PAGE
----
Hours 11.5 36 30 22.75
Mean flow 894 112 567 615 385
(ml/min) 474 686 601 393
Mean 181 130 175 187 244
Pressure 200 171 206 290
(mmHg)
Latest 1 month 3 months 3 months 3 months 3 weeks
follow-up
Outcome at Died of BKA Severe Decrease Forefoot Ulcer still
Latest exacerbation respiratory in pain. amputated. present but
Follow of pre- disease Leg and Amputation healing.
treatment (not-device- foot viable. site viable. Severe
respiratory related). Leg viable. ulcer pain
failure. Amputation persists.
site viable. Foot warmer
than before
treatment.

While certain embodiments have been shown and described herein, it will be obvious that such embodiments are provided by way of example only. Numerous variations, changes, and substitutions will now occur to those skilled in the art based on the disclosure herein without departing from the inventions disclosed and taught. It should be understood that various alternatives to the embodiments of the inventions described herein may be employed in practicing the inventions. It is intended that the following claims define the scope of the inventions and that methods, devices and systems within the scope of these claims and their equivalents be covered thereby.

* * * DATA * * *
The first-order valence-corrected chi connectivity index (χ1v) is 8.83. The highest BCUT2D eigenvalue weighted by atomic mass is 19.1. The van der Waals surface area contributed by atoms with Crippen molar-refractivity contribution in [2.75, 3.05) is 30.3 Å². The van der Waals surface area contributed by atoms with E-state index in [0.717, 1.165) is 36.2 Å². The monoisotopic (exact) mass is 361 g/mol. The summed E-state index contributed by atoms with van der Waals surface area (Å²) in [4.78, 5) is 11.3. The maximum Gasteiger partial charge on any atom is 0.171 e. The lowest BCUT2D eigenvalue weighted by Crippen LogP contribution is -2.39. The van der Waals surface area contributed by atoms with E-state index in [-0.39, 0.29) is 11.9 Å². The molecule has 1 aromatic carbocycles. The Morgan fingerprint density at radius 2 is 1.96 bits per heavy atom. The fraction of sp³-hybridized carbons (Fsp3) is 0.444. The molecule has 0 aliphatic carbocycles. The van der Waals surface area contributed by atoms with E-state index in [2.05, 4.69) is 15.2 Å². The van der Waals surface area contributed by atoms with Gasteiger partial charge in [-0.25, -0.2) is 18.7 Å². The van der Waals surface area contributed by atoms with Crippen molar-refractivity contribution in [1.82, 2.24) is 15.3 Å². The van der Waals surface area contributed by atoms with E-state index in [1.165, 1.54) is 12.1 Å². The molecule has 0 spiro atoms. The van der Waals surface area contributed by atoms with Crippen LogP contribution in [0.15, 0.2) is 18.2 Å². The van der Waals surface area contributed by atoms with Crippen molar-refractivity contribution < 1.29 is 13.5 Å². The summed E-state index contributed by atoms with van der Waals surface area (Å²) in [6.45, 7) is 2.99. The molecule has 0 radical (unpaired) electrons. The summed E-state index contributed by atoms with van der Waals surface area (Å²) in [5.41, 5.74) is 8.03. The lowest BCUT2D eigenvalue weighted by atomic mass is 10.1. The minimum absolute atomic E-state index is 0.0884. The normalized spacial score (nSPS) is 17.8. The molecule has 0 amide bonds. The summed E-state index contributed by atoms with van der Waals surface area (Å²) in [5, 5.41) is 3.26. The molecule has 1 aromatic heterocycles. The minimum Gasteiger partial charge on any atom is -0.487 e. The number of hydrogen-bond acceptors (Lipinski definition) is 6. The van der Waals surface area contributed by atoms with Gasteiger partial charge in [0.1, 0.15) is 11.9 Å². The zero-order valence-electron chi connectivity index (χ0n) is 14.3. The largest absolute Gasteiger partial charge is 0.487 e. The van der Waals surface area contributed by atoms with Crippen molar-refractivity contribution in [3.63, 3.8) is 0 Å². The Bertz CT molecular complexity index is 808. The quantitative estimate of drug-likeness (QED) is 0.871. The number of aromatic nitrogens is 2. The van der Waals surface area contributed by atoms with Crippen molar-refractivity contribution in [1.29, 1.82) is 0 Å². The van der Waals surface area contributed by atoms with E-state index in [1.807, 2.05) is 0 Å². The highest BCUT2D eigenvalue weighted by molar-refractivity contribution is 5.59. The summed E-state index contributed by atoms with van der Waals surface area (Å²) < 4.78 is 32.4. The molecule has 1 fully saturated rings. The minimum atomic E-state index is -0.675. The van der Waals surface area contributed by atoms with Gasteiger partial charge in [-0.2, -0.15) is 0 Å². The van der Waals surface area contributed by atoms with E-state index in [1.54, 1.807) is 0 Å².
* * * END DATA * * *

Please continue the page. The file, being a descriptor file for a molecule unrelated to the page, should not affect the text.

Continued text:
Claims (5)

What is claimed is:
1. A system for providing localized treatment of a patient comprising:
a) an access device which provides fluid access intermittently and recurrently to a blood vessel of the patient, the access device comprising a cannula having an inflow port, an inflow lumen, an outflow lumen and an outflow port, a first plunger assembly movable through the inflow lumen and which controls access of fluid entering the cannula from the inflow port, the first plunger assembly being movable between an opened position where it allows fluid access into the vessel from the inflow lumen and a closed position where it prevents fluid access into the vessel from the inflow lumen, a second plunger assembly movable through the outflow lumen and which controls access of fluid exiting the cannula from the outflow port, the second plunger assembly being movable between an opened position where it allows fluid access into the outflow lumen from the vessel and a closed position where it prevents fluid access into the outflow lumen from the vessel;
b) a movable spatula which separates the inflow lumen and the outflow lumen, wherein a vascular end of the movable spatula is shaped to provide substantially leak proof interaction with a wall of a blood vessel,